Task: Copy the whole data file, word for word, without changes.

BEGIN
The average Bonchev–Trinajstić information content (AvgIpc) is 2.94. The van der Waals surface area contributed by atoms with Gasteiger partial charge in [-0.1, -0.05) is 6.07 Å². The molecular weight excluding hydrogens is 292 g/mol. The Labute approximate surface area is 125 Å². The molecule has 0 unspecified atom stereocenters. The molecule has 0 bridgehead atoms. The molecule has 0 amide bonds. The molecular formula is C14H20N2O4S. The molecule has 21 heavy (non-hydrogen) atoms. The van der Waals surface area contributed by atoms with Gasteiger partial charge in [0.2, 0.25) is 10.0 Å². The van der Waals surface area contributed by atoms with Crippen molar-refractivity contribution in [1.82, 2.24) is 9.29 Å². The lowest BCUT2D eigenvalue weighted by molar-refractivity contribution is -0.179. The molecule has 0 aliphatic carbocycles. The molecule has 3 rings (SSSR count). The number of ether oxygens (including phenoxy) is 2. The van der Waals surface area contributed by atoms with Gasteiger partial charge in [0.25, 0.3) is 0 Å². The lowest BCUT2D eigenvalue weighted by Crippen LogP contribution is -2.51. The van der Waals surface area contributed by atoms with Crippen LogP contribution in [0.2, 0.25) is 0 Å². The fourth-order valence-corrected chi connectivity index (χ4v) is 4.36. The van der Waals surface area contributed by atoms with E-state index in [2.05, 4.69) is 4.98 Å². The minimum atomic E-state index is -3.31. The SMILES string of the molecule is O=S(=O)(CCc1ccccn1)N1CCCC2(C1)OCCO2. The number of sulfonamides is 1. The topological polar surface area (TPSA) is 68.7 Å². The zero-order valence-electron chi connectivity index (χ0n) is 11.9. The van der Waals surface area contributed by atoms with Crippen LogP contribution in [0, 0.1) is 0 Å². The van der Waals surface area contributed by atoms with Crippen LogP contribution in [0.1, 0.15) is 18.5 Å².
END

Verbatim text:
The average Bonchev–Trinajstić information content (AvgIpc) is 2.94. The van der Waals surface area contributed by atoms with Gasteiger partial charge in [-0.1, -0.05) is 6.07 Å². The molecular weight excluding hydrogens is 292 g/mol. The Labute approximate surface area is 125 Å². The molecule has 0 unspecified atom stereocenters. The molecule has 0 bridgehead atoms. The molecule has 0 amide bonds. The molecular formula is C14H20N2O4S. The molecule has 21 heavy (non-hydrogen) atoms. The van der Waals surface area contributed by atoms with Gasteiger partial charge in [0.2, 0.25) is 10.0 Å². The van der Waals surface area contributed by atoms with Crippen molar-refractivity contribution in [1.82, 2.24) is 9.29 Å². The lowest BCUT2D eigenvalue weighted by molar-refractivity contribution is -0.179. The molecule has 0 aliphatic carbocycles. The molecule has 3 rings (SSSR count). The number of ether oxygens (including phenoxy) is 2. The van der Waals surface area contributed by atoms with Gasteiger partial charge in [0.25, 0.3) is 0 Å². The lowest BCUT2D eigenvalue weighted by Crippen LogP contribution is -2.51. The van der Waals surface area contributed by atoms with Crippen LogP contribution in [0.2, 0.25) is 0 Å². The fourth-order valence-corrected chi connectivity index (χ4v) is 4.36. The van der Waals surface area contributed by atoms with E-state index in [2.05, 4.69) is 4.98 Å². The minimum atomic E-state index is -3.31. The SMILES string of the molecule is O=S(=O)(CCc1ccccn1)N1CCCC2(C1)OCCO2. The number of sulfonamides is 1. The topological polar surface area (TPSA) is 68.7 Å². The zero-order valence-electron chi connectivity index (χ0n) is 11.9. The van der Waals surface area contributed by atoms with Crippen LogP contribution in [0, 0.1) is 0 Å². The van der Waals surface area contributed by atoms with Crippen LogP contribution in [0.1, 0.15) is 18.5 Å².